Anglo-Patristics

I’m sure someone has beat me to it, but I recently coined the term ‘Anglo-Patristic’ while thinking about what I would do if I ended up a theologian (instead of a philologist). Basically, as I imagined my work on dogmatic theology (not systematic, I don’t do academic systematics [whew!]), it was, in some ways, inspired by the Neo-Patristic works discussed by Andrew Louth’s Modern Orthodox Thinkers, or the Ressourcement and evangelical ressourcement stuff I’ve read — but the BCP, John Donne, and Lancelot Andrews kept invading.

So –Anglo-Patristic.

That is, it would be theology drawing deep from the resources of the Great Tradition, producing a synthesis of the Fathers on the important matters of the faith, yet bringing in resources of the Anglican tradition.

Why would anyone want this, you may ask?

Well, no matter how I go about things, I turn up Anglican. Perhaps a bit East-leaning. But Anglican, nonetheless. And when I consider the  triple schism of North American Anglicans and the impending one in England, I see the value of patristic wisdom not only for a rebirth of orthodoxy (as discussed by Thomas C. Oden) but also for a deepening of the faith within the evangelical and charismatic wings.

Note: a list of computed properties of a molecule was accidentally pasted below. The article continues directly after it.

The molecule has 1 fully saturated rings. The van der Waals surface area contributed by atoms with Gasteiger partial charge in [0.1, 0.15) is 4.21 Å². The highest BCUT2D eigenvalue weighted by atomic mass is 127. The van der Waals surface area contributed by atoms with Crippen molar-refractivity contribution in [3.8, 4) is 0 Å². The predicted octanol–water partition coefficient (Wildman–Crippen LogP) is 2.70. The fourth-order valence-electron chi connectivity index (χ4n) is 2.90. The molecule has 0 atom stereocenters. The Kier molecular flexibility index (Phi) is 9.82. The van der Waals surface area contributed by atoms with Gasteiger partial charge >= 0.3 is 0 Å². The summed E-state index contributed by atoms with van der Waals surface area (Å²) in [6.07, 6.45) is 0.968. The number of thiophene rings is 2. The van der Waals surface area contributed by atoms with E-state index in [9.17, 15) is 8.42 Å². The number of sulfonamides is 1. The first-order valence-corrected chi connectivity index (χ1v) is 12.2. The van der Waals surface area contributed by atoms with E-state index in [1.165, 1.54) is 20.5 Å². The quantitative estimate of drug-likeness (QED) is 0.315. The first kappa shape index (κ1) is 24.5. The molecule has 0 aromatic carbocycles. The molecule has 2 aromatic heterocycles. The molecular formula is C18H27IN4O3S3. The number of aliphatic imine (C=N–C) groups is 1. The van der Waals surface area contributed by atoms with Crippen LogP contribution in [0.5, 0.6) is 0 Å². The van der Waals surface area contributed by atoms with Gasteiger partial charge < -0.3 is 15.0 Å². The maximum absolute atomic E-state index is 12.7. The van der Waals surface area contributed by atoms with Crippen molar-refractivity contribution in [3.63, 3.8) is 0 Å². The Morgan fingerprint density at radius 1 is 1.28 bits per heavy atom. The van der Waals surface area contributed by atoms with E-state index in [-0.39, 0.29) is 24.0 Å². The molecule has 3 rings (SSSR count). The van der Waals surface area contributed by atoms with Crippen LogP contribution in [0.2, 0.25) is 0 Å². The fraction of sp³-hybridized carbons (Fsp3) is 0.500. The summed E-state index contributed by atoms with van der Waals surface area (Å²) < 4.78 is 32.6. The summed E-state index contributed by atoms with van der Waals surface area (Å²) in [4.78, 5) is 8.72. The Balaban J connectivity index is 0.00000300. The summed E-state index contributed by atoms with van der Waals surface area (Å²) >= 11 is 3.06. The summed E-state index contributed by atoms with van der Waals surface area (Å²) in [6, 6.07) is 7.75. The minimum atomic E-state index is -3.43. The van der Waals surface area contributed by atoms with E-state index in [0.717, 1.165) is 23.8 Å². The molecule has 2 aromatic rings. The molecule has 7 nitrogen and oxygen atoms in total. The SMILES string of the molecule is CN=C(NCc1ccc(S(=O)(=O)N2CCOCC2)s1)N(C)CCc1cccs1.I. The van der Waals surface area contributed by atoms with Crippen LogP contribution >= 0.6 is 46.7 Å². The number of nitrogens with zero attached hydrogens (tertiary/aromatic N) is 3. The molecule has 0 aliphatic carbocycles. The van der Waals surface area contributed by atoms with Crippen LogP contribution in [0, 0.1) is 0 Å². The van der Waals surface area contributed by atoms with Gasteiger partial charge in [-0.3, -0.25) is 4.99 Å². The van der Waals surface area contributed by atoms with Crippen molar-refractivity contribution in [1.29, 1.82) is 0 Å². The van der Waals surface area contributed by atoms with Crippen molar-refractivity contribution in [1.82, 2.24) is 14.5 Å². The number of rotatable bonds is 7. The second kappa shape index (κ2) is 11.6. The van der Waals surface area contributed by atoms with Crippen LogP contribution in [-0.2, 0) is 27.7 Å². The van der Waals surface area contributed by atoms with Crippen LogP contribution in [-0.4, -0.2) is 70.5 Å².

And, thus, maybe a way for liberals, catholics, evangelicals, and charismatics to find a richness in the Christian tradition without tearing each other apart and without jumping ship to the Eastern Orthodox, Roman Catholics, Baptists, or Pentecostals, as many are tempted to do. As many have done.

I guess because it appeals to me, I figure it would appeal to other people. To those who pray with Anglican liturgies, read Anglican lectionaries, revel in George Herbert or John Donne, who are also cognizant of being part of a rich theological tradition running from Ignatius and Clement through Athanasius and Augustine on to Anselm and Aquinas up through Hooker and Andrews to O’Donovan and Williams. For those whose spirituality includes John Mason Neale hymns and maybe also Steve Bell. For those of us who read Malcolm Guite and realise that Anglican spirituality can drink from the well of the Fathers as well as of the metaphysical poets.

An Anglo-Patristic synthesis is eminently Anglican. Nay, English, even — from Aldhelm, from Bede’s patristic commentaries, through Lanfranc and Anselm, Alexander de Hales, Robert Grosseteste, Alexander Neckham, let alone the actual Anglicans who have been immersed in the Fathers, whether Cranmer or Andrews or Jewel or Hooker or Parker, not to mention the turncoat John Wesley, on to young Anglican theologians and scholars I am glad to call my friends who study Augustine, Eustathius of Antioch, Athanasius.

If philology doesn’t work out, I know what I’ll do.

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